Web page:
Maoist rebels in Nepal have welcomed a government ceasefire offer and said they are ready to enter peace talks.
Maoist rebels are fighting for a communist republic
A statement from rebel leader Prachanda called the indefinite truce a "positive step". The rebels announced their own three-month ceasefire last week.
"We hope that the peace talks will not fail this time," Prachanda said. Talks broke down in 2001 and 2003.
More than 13,000 people have been killed in Nepal since the rebels began their fight for a republic in 1996.
The BBC's Sushil Sharma in Kathmandu says the date and venue for talks and the negotiators have not been decided yet.
Prachanda said that a code of conduct had already been presented to the government. He said he hoped the government would "sincerely implement it" but did not give details.
He said that the talks would be aimed at clearing the way for elections to a constituent assembly, which, it is planned, will draft a new constitution and decide the future role of the monarchy.
He said the parliament that King Gyanendra reinstated last week after weeks of street protests forced an end to direct palace rule would have to be dissolved ahead of the proposed elections for the constituent assembly.
"We believe that the talks this time will not be unsuccessful like the two previous ones because there is a historic moment behind this," he added.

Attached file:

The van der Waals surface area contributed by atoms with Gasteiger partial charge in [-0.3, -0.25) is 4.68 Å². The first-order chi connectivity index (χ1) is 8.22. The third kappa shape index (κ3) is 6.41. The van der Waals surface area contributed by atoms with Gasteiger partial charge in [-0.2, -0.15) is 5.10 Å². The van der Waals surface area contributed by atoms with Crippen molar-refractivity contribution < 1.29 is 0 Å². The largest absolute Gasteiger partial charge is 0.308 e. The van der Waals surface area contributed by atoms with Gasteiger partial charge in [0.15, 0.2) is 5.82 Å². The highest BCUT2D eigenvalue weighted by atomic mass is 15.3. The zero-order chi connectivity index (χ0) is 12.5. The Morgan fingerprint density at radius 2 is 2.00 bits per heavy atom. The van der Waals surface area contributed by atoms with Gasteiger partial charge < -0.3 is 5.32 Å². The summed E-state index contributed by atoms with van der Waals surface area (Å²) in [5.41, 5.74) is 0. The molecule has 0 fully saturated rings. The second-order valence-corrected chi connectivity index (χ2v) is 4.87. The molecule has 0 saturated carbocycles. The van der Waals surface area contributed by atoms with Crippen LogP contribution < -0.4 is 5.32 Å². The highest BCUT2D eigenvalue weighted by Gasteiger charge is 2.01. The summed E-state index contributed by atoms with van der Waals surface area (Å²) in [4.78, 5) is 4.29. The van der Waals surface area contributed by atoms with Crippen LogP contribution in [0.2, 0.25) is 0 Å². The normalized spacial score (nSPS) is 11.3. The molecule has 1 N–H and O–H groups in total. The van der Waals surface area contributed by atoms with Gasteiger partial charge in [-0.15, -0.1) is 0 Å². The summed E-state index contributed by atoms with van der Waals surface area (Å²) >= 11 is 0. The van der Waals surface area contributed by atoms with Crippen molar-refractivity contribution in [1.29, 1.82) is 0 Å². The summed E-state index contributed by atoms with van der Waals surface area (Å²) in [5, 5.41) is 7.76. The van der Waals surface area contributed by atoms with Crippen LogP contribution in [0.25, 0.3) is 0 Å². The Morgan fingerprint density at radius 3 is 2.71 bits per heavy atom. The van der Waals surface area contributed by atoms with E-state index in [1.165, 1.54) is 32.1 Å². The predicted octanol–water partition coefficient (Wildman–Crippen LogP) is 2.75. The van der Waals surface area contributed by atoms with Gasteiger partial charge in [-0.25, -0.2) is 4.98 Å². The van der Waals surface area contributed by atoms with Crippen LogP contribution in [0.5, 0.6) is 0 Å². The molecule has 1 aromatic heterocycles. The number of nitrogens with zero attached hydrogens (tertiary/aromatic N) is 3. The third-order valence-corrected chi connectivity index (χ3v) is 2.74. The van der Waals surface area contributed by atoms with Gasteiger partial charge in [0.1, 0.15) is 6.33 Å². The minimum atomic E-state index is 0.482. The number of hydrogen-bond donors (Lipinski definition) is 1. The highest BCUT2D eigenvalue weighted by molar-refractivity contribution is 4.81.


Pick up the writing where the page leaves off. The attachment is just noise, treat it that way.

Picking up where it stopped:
Role of monarchy
The government has already agreed to hold elections to draw up a new constitution that will decide the future of the monarchy, which the rebels want abolished.
Previous talks between the government and the rebels, who now control large swathes of rural Nepal, were unable to bridge differences over the remit of the constitutional body.
But last year the rebels and the seven-party alliance which opposed the king agreed to work together against him.
Politicians have promised to work with the rebels as a prelude to bringing them into government.
Earlier on Thursday, Prime Minister Girija Prasad Koirala said the rebels would have to be included in the interim government which began work this week.
Hundreds of thousands of people took to the streets across Nepal last month to demand an end to King Gyanendra's autocratic rule after he seized direct powers in February 2005.
Attitudes towards the monarchy have hardened recently in Nepal. Protests were initially against King Gyanendra but there have been growing calls for an end to the monarchy itself.